India’s most endangered species: corrupt politicians

Babubhai Katara, a member of the opposition Bharatiya Janata Party in India, is the latest political figure in India to be caught abusing his powers. Scrutiny of politicians is usually lax is India, but last week, Katara was busted attempting to smuggle two people into Canada using his wife and son’s passports. At the last ...

602272_070426_tehelka_05.jpg
602272_070426_tehelka_05.jpg

Babubhai Katara, a member of the opposition Bharatiya Janata Party in India, is the latest political figure in India to be caught abusing his powers. Scrutiny of politicians is usually lax is India, but last week, Katara was busted attempting to smuggle two people into Canada using his wife and son's passports. At the last minute, an airline official noticed the discrepancy between the passport photos and two individuals traveling with Katara and blew the whistle.

Babubhai Katara, a member of the opposition Bharatiya Janata Party in India, is the latest political figure in India to be caught abusing his powers. Scrutiny of politicians is usually lax is India, but last week, Katara was busted attempting to smuggle two people into Canada using his wife and son’s passports. At the last minute, an airline official noticed the discrepancy between the passport photos and two individuals traveling with Katara and blew the whistle.

Katara’s not just an isolated case. In fact, it’s getting harder for Indian politicians to abuse their VIP status. The International Herald Tribune highlights India’s “growing number of corrupt politicians,” and reports that, according to the political watchdog Social Watch India, 125 out of the 538 members of Parliament have criminal cases pending against them—around half of which concern serious charges that could lead to substantial jail terms.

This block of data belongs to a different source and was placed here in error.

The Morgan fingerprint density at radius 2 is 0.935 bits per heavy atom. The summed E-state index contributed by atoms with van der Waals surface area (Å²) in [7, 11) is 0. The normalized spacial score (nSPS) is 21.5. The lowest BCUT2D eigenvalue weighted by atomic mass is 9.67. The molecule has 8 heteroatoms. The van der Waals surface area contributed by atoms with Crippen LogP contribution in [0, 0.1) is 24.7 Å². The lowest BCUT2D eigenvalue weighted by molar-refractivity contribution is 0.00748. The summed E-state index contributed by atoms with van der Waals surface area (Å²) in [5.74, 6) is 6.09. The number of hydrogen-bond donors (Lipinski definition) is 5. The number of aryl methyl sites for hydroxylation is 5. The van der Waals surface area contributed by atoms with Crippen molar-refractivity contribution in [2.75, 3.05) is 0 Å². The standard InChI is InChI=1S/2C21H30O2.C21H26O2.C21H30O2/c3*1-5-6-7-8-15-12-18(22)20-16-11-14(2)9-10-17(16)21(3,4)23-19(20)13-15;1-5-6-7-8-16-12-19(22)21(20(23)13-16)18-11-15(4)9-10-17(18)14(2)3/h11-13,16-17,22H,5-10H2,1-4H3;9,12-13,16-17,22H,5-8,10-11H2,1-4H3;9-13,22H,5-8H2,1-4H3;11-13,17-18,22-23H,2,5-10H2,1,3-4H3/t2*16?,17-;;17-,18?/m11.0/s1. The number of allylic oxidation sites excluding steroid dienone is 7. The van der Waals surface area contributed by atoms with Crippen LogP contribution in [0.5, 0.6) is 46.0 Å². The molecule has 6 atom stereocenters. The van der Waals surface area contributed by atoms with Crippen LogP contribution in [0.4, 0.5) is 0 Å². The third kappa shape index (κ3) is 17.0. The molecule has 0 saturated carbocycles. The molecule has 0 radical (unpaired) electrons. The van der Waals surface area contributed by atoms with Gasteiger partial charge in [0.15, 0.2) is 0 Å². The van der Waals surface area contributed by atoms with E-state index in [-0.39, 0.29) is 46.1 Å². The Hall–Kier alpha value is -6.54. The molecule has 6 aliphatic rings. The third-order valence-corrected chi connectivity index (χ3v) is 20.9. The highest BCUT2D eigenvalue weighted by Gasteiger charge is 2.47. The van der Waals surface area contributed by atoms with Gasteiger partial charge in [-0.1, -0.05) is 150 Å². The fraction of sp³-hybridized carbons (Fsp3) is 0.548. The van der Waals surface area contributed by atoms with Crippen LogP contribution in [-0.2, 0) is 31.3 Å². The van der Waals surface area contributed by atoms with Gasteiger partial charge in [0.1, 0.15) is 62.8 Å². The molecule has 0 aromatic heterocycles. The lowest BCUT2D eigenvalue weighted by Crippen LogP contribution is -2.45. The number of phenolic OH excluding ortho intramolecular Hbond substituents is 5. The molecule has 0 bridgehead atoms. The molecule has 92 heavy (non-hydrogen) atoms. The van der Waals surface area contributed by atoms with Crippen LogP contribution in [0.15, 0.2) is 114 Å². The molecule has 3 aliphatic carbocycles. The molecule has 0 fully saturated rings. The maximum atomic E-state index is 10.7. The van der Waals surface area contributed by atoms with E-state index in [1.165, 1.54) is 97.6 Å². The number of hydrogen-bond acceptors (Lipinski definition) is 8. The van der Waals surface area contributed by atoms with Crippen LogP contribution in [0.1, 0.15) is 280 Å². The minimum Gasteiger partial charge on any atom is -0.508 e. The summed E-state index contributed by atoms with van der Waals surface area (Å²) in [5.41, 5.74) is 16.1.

The good news is that these abuses of power and privilege are increasingly gaining attention in the public eye thanks to sustained media efforts and grassroots movements, and corrupt civil servants are actually being held accountable for their nefarious actions. A prime example is the ultimate sentencing of Manu Sharma, son of a former state minister, to life imprisonment. Sharma shot and murdered Jessical Lal (a model/waitress) point blank in a crowded Delhi restaurant—and was initially acquitted for the crime.

As Ken Moritsugu discusses in the current issue of FP, the Indian media is playing an increasingly important role in fighting institutionalized corruption. Moritsugu focuses on Tehelka, a weekly newspaper that essentially pioneered “sting operations” in India. Telhaka’s many exposés include breaking a huge cricket match-fixing scandal on the subcontinent, filming high profile Indian politicians accepting cash bribes from a fictitious defense contractor, and exposing the rampant police corruption scourging a serial murder case in Noida, near Delhi. Other media outlets have followed Tehelka‘s lead in exposing government corruption. Perhaps that’s one of the reasons why the “lone vigilant airline official” catching Katara in the act had the courage to speak out and take the matter further.

Prerna Mankad is a researcher at Foreign Policy.

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